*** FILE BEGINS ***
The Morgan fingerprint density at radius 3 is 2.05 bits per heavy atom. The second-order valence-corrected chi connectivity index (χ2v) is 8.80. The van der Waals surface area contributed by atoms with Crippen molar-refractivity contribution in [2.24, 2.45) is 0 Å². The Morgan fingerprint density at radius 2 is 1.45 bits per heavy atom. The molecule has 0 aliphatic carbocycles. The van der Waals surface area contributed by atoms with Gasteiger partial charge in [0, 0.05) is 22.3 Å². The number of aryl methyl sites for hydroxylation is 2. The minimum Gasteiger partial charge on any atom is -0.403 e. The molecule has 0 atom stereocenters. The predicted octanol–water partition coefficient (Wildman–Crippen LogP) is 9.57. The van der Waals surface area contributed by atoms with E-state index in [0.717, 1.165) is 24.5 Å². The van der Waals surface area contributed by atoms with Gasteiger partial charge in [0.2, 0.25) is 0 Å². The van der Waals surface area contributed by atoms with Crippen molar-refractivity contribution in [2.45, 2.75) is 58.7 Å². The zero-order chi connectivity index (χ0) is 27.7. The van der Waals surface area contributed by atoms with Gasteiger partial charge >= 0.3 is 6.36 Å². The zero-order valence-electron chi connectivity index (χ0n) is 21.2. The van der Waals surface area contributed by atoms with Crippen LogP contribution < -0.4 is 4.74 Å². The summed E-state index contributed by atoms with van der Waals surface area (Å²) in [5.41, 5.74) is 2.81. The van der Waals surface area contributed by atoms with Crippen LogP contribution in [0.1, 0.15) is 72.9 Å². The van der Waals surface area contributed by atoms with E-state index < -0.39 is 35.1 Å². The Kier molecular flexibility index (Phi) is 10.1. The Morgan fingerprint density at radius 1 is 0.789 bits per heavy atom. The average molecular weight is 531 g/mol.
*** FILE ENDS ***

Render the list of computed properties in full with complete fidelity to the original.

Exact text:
The Morgan fingerprint density at radius 3 is 2.05 bits per heavy atom. The second-order valence-corrected chi connectivity index (χ2v) is 8.80. The van der Waals surface area contributed by atoms with Crippen molar-refractivity contribution in [2.24, 2.45) is 0 Å². The Morgan fingerprint density at radius 2 is 1.45 bits per heavy atom. The molecule has 0 aliphatic carbocycles. The van der Waals surface area contributed by atoms with Gasteiger partial charge in [0, 0.05) is 22.3 Å². The number of aryl methyl sites for hydroxylation is 2. The minimum Gasteiger partial charge on any atom is -0.403 e. The molecule has 0 atom stereocenters. The predicted octanol–water partition coefficient (Wildman–Crippen LogP) is 9.57. The van der Waals surface area contributed by atoms with E-state index in [0.717, 1.165) is 24.5 Å². The van der Waals surface area contributed by atoms with Gasteiger partial charge in [0.2, 0.25) is 0 Å². The van der Waals surface area contributed by atoms with Crippen molar-refractivity contribution in [2.45, 2.75) is 58.7 Å². The zero-order chi connectivity index (χ0) is 27.7. The van der Waals surface area contributed by atoms with Gasteiger partial charge >= 0.3 is 6.36 Å². The zero-order valence-electron chi connectivity index (χ0n) is 21.2. The van der Waals surface area contributed by atoms with Crippen LogP contribution < -0.4 is 4.74 Å². The summed E-state index contributed by atoms with van der Waals surface area (Å²) in [5.41, 5.74) is 2.81. The van der Waals surface area contributed by atoms with Crippen LogP contribution in [0.1, 0.15) is 72.9 Å². The van der Waals surface area contributed by atoms with E-state index < -0.39 is 35.1 Å². The Kier molecular flexibility index (Phi) is 10.1. The Morgan fingerprint density at radius 1 is 0.789 bits per heavy atom. The average molecular weight is 531 g/mol.